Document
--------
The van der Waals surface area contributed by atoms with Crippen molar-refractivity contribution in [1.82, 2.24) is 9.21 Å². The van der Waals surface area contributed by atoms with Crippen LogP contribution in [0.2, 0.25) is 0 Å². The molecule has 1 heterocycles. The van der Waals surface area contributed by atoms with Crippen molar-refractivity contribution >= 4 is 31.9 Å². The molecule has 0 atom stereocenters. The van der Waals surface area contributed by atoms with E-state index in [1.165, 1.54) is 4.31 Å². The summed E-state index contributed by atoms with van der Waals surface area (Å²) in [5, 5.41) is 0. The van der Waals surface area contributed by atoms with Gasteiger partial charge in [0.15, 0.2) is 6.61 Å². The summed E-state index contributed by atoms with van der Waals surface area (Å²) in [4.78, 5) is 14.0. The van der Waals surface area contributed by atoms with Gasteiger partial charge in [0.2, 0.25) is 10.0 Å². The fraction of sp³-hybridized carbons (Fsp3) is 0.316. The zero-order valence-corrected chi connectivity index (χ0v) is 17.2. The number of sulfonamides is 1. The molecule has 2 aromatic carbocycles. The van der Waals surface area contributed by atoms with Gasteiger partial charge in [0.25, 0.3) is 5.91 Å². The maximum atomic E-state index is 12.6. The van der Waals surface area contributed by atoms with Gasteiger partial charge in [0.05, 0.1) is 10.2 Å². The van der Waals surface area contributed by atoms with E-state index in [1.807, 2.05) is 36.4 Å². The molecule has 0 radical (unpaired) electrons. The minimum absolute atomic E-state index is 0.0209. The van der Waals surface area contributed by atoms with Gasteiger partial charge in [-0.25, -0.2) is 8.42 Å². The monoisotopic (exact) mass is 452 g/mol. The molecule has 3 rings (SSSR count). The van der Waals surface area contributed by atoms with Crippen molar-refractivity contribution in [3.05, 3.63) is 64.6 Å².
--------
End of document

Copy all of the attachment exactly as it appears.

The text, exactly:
The van der Waals surface area contributed by atoms with Crippen molar-refractivity contribution in [1.82, 2.24) is 9.21 Å². The van der Waals surface area contributed by atoms with Crippen LogP contribution in [0.2, 0.25) is 0 Å². The molecule has 1 heterocycles. The van der Waals surface area contributed by atoms with Crippen molar-refractivity contribution >= 4 is 31.9 Å². The molecule has 0 atom stereocenters. The van der Waals surface area contributed by atoms with E-state index in [1.165, 1.54) is 4.31 Å². The summed E-state index contributed by atoms with van der Waals surface area (Å²) in [5, 5.41) is 0. The van der Waals surface area contributed by atoms with Gasteiger partial charge in [0.15, 0.2) is 6.61 Å². The summed E-state index contributed by atoms with van der Waals surface area (Å²) in [4.78, 5) is 14.0. The van der Waals surface area contributed by atoms with Gasteiger partial charge in [0.2, 0.25) is 10.0 Å². The fraction of sp³-hybridized carbons (Fsp3) is 0.316. The zero-order valence-corrected chi connectivity index (χ0v) is 17.2. The number of sulfonamides is 1. The molecule has 2 aromatic carbocycles. The van der Waals surface area contributed by atoms with Gasteiger partial charge in [0.25, 0.3) is 5.91 Å². The maximum atomic E-state index is 12.6. The van der Waals surface area contributed by atoms with Gasteiger partial charge in [0.05, 0.1) is 10.2 Å². The van der Waals surface area contributed by atoms with E-state index in [1.807, 2.05) is 36.4 Å². The molecule has 0 radical (unpaired) electrons. The minimum absolute atomic E-state index is 0.0209. The van der Waals surface area contributed by atoms with Gasteiger partial charge in [-0.25, -0.2) is 8.42 Å². The monoisotopic (exact) mass is 452 g/mol. The molecule has 3 rings (SSSR count). The van der Waals surface area contributed by atoms with Crippen molar-refractivity contribution in [3.05, 3.63) is 64.6 Å².